TORONTO — On a recent Sunday evening in an elegantly decorated ballroom at Toronto’s Beth Emeth synagogue, 45 elderly Holocaust survivors watched as 300 young adults stood solemn-faced, reading aloud from small cards.
“We are the generations born after the darkness,” they recited in unison as part of the annual Dinner of Miracles. “Through the memories of these survivors’ words and silence, we are linked to that annihilated Jewish existence whose echoes permeate our existence. We pledge to remember. We shall tell the world of the depths to which humanity can sink, and the heights which were attained, even in hell itself. We affirm our commitment to the furtherance of Jewish life.”
It was a poignant moment that evoked the no-longer distant day when there will be no more survivors and the responsibility to preserve the memory of the Holocaust will pass to those now in their 20s and 30s.
It’s these young people the Dinner of Miracles engages alongside those old enough to be their grandparents or great-grandparents. At the event, organized by Toronto’s UJA Federation, attendees hear harrowing, first-hand testimony from men and women who somehow defied Hitler’s genocidal onslaught against Jews in Europe.
This year’s event, which marked the dinner’s 15th anniversary, took place just before Hanukkah and next month’s 75th anniversary of the liberation of Auschwitz. The central part of the evening involved survivors and attendees sitting at dinner tables at which the former spoke about their Holocaust experiences, sometimes with photos or a tablet.
Despite the subject matter, the evening exuded a human, life-affirming quality. Its almost celebratory atmosphere — everyone danced the hora at one point — was sharply juxtaposed with the nightmares survivors endured as children or adolescents.
“For me, this is a joyful event,” Rose Lipsyc, 90, told The Times of Israel halfway through the dinner, her third in recent years. “I don’t feel guilty I survived the Nazis. I don’t know why some survivors say they feel guilty they survived. Why should I feel guilty? I didn’t commit a crime. Why shouldn’t I be happy I was alive when the Holocaust ended and still alive today?”
Born in Lublin, Poland, Lipsyc escaped a forced deportation in 1942 and survived the rest of the Holocaust under a false identity, working for three years as a Polish laborer in Germany. Her parents and two brothers were murdered by the Nazis.
“It’s wonderful to have the opportunity at these dinners to speak to young people and to teach them what happened during the Holocaust, which maybe some will remember,” says Lipsyc, whose energy and spirit belie her age. “It’s also nice that people here make a big deal about us and look up to us. They know that with so few of us survivors left, tomorrow there might be none left.”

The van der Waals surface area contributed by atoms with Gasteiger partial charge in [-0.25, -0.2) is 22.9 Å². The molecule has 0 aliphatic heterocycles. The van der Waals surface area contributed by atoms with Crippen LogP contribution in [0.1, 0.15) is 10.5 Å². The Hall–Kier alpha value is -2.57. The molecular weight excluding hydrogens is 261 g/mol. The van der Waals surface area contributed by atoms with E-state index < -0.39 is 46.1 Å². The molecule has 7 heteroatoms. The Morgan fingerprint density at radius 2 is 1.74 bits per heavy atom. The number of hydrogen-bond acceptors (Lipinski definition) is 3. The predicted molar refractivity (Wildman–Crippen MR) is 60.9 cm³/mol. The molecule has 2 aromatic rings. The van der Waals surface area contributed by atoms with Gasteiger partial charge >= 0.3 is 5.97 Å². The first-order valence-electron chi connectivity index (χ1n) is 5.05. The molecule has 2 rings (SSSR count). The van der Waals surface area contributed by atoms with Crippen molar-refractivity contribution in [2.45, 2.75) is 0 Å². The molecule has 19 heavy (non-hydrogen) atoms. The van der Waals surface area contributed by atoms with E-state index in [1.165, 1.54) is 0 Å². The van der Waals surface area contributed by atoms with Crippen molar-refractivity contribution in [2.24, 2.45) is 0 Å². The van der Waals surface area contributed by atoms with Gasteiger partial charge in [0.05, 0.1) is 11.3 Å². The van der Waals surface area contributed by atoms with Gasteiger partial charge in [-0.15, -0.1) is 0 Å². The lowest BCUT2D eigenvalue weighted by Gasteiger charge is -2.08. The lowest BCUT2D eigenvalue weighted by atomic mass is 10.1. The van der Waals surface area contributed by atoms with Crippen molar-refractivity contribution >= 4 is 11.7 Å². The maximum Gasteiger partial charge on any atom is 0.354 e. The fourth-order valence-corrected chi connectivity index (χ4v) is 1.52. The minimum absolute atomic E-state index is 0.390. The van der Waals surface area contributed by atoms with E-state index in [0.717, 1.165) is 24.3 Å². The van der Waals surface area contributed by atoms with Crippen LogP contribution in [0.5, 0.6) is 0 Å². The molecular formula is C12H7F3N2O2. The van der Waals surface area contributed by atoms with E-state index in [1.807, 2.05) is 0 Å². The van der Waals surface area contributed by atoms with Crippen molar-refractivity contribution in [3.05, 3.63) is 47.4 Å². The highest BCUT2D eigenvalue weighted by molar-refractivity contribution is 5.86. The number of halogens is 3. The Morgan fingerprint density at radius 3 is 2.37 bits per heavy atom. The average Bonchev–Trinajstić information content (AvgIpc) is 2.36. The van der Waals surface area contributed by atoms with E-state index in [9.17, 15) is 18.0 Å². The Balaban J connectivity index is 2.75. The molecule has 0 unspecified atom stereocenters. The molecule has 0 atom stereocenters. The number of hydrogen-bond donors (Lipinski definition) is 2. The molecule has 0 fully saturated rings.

Lipsyc took a circuitous route from Europe to Canada after being liberated by the British army in 1945. Three years later, she settled in Israel before moving to Canada in 1952.
They know that with so few of us survivors left, tomorrow there might be none left
In total, Canada received about 40,000 Holocaust survivors following World War II – in addition to 3,000 Nazi war criminals, few of whom Ottawa ever deported or brought to justice. Today, Canada is home to less than 5,000 survivors, all of them in the twilight of their lives.
Those at the event, mostly in their 80s and 90s, varied in their health and physical agility but share a common fate of survival against all odds. Many feel a responsibility to share their wartime experiences with others while they still can, usually with much dignity and little rancor despite the trauma, suffering and profound sense of loss they endured. The passage of time doesn’t diminish the pathos of their stories.
The dinner was the 10th for Joe Mandel, who was born in 1924 in then-Czechoslovakia and spent the first part of the war in a forced labor battalion of the Hungarian army. After the Germans invaded and occupied Hungary, he was sent to several camps, including Dachau and Mauthausen, from which he survived a death march to Gunskirchen in Austria where he was liberated on May 4, 1945, by American soldiers.
“I come here every year because I want to tell anyone who will listen how people can hate others and that it’s such a bad thing to hate people simply because they’re Jewish or something like that,” says Mandel, 96, who still speaks at public schools about the Holocaust. “I feel it’s important for me to tell people about my experience, of what happened before and during the war. It gives me a feeling of hope that after people listen, they’ll try to do better things than what’s happening now in the world.”
It gives me a feeling of hope that after people listen, they’ll try to do better things than what’s happening now in the world
Many attendees were returnees and had participated on the March of Living, the two-week educational program in Poland and Israel that takes young people, accompanied by survivors, to visit vestiges of prewar Jewish history and sites where Nazis murdered Jews en masse.
Sasha Stackle, who works in corporate finance, has attended almost every dinner since 2009.
“It’s incredible to have an intimate conversation with a survivor,” says Stackle, 32. “I feel fortunate to be able to hear their stories and honor their legacy. As a generation lucky enough to hear these first-hand accounts, it’s our responsibility to pass them forward and ensure all future generations know what happened so something as horrifying as the Holocaust doesn’t happen again.”